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The Photoelectric Effect

Introduction The
Quantum Theory was the second of two theories
which drastically changed the way we look at our
physical world today, the first being Einsteins
Theory of Relativity. Although both theories
revolutionized the world of physics, the Quantum
Theory required a period of over three decades to
develop, while the Special Theory of Relativity
was created in a single year. The development of
the Quantum Theory began in 1887 when a
German physicist, Heinrich Hertz, was testing
Maxwells Theory of Electromagnetic Waves.

Hertz discovered that ultraviolet light discharged
certain electrically charged metallic plates, a
phenomenon that could not be explained by
Maxwells Wave Theory. In order to explain this
phenomenon termed the photoelectric effect,
because both light and electricity are involved, the
Quantum Theory was developed. The
Photoelectric Effect Maxwells work with the
Theory of Electromagnetic Waves may seem to
have solved the problem concerning the nature of
light, but at least one major problem remained.

There was one experiment conducted by Hertz,
the photoelectric effect, which could not be
explained by considering light to be a wave. Hertz
observed that when certain metals are illuminated
by light or other electromagnetic radiation, they
lose electrons. Suppose we set up an electric
circuit. In this circuit the negative terminal of a
battery has been connected to a piece of sodium
metal. The positive terminal of the battery is
connected through a meter that measures electric
current, and to another piece of metal. Both of
these metal plates are enclosed in a sealed glass
tube in which there is a vacuum. When there is no
light illuminating the sodium plate, no current will
flow, and therefore there is no reading on the
meter. A reading on the meter will only occur
when electrons are liberated from the metal
creating a flow of electric current. However, if the
sodium plate is exposed to light, an electric current
will flow and this will register on the meter. By
blocking the light from illuminating the sodium
plate, the current will then stop. When the amount
of light striking the plate is increased, the amount
of current also increases. If various colours of light
are tested on the sodium plate it will be discovered
that violet and blue light causes current flow.

However, colours of light toward the other end of
the spectrum (red) do not result in a flow of
electric current when they illuminate the sodium
plate. The electrons will only be emitted if the
frequency of the radiation is above a certain
minimum value, called the threshold frequency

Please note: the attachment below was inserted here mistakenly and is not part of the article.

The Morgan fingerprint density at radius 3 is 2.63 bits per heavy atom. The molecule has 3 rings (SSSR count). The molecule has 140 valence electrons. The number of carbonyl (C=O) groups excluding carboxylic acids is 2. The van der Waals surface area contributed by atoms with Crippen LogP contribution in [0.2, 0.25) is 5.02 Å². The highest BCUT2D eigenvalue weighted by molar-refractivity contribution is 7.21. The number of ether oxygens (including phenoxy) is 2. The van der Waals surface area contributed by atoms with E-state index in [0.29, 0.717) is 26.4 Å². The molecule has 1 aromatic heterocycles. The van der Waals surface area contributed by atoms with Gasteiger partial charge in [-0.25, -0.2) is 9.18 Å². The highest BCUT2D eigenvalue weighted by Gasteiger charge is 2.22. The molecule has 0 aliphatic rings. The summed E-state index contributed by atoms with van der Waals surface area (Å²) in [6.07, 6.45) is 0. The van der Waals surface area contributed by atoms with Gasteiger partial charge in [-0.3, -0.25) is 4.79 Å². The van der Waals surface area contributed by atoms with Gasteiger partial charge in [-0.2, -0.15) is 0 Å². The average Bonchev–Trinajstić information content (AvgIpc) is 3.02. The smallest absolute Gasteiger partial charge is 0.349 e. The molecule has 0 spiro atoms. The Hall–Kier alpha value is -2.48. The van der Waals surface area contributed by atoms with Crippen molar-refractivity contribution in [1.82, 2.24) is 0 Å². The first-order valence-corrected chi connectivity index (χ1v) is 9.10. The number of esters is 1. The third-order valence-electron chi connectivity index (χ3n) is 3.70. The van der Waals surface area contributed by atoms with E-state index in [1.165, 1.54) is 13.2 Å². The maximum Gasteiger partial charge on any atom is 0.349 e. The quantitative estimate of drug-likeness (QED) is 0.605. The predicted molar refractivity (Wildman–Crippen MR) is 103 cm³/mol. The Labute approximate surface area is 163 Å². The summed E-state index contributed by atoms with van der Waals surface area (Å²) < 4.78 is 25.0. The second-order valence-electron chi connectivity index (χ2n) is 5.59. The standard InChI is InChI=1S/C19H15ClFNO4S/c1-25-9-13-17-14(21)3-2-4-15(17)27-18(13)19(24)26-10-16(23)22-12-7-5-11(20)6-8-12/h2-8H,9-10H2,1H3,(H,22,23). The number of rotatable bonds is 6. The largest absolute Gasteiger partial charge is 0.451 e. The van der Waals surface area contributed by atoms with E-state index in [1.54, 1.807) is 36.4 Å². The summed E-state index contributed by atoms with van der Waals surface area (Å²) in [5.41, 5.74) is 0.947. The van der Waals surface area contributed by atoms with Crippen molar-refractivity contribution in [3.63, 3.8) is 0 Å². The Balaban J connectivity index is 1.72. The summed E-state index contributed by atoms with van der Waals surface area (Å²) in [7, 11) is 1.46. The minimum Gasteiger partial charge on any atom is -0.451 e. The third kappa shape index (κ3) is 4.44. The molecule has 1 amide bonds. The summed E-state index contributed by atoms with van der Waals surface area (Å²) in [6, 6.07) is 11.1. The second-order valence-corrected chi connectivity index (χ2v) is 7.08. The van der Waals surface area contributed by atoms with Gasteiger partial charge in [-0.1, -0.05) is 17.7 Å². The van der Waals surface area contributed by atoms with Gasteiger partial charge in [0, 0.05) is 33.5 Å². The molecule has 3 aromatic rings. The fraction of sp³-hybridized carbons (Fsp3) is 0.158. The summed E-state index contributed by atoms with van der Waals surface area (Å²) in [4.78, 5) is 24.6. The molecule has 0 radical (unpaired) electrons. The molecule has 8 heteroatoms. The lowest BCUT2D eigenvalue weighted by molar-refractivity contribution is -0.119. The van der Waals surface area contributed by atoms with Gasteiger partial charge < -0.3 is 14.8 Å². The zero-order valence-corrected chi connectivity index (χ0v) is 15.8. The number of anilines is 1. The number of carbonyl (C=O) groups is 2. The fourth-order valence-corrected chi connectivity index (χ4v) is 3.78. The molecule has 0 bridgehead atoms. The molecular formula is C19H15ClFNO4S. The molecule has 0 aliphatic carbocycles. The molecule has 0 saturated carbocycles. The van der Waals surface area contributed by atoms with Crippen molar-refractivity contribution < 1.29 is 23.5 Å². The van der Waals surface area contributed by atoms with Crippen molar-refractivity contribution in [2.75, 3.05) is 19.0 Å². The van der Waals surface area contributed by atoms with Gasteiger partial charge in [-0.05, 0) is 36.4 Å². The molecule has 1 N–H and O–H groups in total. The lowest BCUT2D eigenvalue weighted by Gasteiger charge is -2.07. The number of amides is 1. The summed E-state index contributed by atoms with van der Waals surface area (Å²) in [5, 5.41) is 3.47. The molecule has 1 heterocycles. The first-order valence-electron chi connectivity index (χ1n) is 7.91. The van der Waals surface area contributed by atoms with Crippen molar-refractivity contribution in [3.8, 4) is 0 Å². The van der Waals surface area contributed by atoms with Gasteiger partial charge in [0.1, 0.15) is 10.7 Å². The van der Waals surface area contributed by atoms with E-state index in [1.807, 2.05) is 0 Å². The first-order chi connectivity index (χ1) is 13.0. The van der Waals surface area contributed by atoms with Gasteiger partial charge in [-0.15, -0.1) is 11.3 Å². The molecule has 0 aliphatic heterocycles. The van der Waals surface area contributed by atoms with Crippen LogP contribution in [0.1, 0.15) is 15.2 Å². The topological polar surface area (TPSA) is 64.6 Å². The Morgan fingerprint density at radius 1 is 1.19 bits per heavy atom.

(fo). The threshold frequency varies with each
metal. When the sodium plate was exposed to
high frequency light, electrons were emitted and
were attracted to the positive terminal, causing a
flow of current. However, when a low frequency
light was used no electrons were emitted and
therefore there was no current. Observations of
the Photoelectric Effect 1. Current flows as soon
as the negative terminal is illuminated. 2. High
frequency light causes electrons to be emitted from
the sodium, however, a lower frequency light does
not. 3. The energy of the emitted electrons does
not depend upon the intensity (brightness) of the
light, it is dependent on the frequency of the light.

A higher frequency of light causes higher energy
electrons. 4. The amount of current that flows is
dependent upon the intensity (brightness) of the
light. Prior to the 1900s light was considered to
be wave-like in nature. This was due to the
success of Maxwells Electromagnetic Theory.

However, much of the phenomenon observed
during the photoelectric effect was in contradiction
to the Wave Theory of Light. For instance, the
energy contained in electromagnetic waves, and
the amount of energy that would strike a sodium
electron can be calculated. Such a calculation
shows that an electron could indeed gain enough
energy to be liberated from the sodium, but only
after the sodium had been illuminated for several
hours. However, this was not the case for
photoelectricity, in which the electrons are freed
instantly. The Electromagnetic Theory sustains that
light waves carry energy whether they are of high
or low frequency. Therefore, the frequency of light
should not be a factor in the emitting of electrons.

Once, again the photoelectric effect contradicts